What It Means To Be an Environmentalist (or Everything You Wanted to Know About Sustainability But Were Afraid to Ask)
The Ewing Green Team announces the latest entry in its Environmental Insights Series, environmental presentations designed to engage area residents in a public conversation about critical environmental issues and to spark new ideas concerning sustainability. Join us on Wednesday, February 24th at 6:30 pm for our program, What it means to be an Environmentalist (or Everything You Wanted to Know about Sustainability but Were Afraid to Ask) with a presentation and discussion led by Joseph-Mark Mirabella, Ewing Green Team and Ewing Environmental Commission member, former Environmental Science teacher and NJDEP enforcement supervisor.
Have you ever wondered what environmental protection and sustainability really means? Is there a difference between the two? Come explore and discuss these fascinating issues starting with a history of environmental activism going back to Teddy Roosevelt, the first Earth Day, to the present, and where we are going tomorrow.
So what does it mean to be an environmentalist? The Merriam Webster online dictionary defines an environmentalist as a person who works to protect the natural world from pollution and other threats. If you recycle religiously, are you an environmentalist? If you compost regularly, are you an environmentalist? What if you have installed solar panels on your home but put your grass clippings out at the curb, are you an environmentalist? Do you consider yourself to be an environmentalist? Come tell us what you think it means and what is important to you. We want to know.
About Mr. Mirabella
Joseph-Mark Mirabella is currently the Central Regional Supervisor for the NJDEP Hazardous Waste Enforcement program. He is a former Environmental Science Teacher and has taught and lectured on environmental issues at NJ Colleges and Universities for the last 35 years. Currently, he is a Commissioner on the Ewing Township Redevelopment Agency and is a member of Ewing’s Environmental Commission & Sustainable Green Team.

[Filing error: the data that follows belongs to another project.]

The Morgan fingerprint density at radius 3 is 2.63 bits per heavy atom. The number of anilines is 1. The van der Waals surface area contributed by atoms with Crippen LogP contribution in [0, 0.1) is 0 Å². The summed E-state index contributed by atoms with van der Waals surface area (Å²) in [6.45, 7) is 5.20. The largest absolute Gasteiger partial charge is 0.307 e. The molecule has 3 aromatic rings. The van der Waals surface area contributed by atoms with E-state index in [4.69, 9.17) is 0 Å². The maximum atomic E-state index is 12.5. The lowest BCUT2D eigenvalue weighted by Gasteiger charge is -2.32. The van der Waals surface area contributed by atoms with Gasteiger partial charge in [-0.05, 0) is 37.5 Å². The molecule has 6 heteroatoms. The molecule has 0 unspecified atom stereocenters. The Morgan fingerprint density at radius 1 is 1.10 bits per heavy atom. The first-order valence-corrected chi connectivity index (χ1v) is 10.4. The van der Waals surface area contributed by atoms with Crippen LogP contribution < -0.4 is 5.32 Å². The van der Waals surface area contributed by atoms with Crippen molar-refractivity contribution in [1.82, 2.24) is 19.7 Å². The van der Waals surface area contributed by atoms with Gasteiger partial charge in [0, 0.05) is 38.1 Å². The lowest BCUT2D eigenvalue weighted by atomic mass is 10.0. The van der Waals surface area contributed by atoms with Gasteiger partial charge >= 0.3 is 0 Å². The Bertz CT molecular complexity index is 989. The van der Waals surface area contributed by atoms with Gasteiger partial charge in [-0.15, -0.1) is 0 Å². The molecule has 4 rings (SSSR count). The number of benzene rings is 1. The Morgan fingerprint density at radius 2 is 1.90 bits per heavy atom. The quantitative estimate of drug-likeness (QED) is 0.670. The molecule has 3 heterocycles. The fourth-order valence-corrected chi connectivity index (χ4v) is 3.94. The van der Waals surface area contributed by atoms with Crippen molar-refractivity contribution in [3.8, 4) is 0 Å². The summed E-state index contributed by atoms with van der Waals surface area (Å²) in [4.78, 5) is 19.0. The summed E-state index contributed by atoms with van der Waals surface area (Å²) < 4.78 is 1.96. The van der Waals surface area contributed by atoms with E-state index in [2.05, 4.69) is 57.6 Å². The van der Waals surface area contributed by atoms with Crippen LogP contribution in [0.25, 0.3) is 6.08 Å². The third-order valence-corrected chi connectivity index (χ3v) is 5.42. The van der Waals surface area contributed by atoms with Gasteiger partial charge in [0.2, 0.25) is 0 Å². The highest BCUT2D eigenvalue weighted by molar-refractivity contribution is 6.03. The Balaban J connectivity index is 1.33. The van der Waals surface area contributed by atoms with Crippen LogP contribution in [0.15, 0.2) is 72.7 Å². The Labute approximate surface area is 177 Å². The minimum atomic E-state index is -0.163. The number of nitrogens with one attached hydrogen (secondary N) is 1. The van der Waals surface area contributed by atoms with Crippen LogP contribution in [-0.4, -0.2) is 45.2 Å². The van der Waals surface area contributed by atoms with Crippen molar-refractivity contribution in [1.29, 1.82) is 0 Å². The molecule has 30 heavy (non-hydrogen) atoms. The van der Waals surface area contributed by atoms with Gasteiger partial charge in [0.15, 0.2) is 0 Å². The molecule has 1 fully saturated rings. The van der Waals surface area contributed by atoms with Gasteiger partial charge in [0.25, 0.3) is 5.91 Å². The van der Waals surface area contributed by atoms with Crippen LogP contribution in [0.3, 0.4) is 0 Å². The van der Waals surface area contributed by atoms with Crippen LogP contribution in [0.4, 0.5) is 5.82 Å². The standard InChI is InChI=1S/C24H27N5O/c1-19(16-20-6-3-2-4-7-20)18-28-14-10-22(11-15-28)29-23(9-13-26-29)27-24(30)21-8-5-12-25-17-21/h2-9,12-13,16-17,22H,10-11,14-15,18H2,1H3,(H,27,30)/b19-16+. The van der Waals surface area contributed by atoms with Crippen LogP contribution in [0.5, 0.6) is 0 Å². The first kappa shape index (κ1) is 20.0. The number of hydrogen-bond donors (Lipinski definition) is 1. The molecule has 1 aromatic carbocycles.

Date: Wednesday, February 24
Time: 6:30 p.m.
Location: Ewing Senior and Community Center, 999 Lower Ferry Road, Ewing
Cost: Free and Open to the Public
The tenth annual Local Living Expo: Being Green Pays Off is set for 3/19/16. This year’ event will be bigger and better than ever. This is the first time this event will be at Rider University. It has expanded to include partners from nine local communities.
This year’s Expo is organized by Mercer County Sustainability Coalition (MCSC), a partnership of green teams from Lawrence Twp., Ewing, Hopewell Valley, Princeton, West Windsor, East Windsor and Trenton and sustainability nonprofits, Sustainable Princeton and Sustainable Lawrence. Other partners include Mercer County Office of Economic Development and Sustainability and the Stony Brook-Millstone Watershed Association.
The Expo will run from 11 a.m. – 4 p.m. in the Rider University gymnasium, which is located on the main campus, 2083 Lawrenceville Rd, Lawrenceville, NJ. The expo is free and open to the public. The popular event will feature sustainable local businesses, community groups, local farms, demonstrations and speakers throughout the day.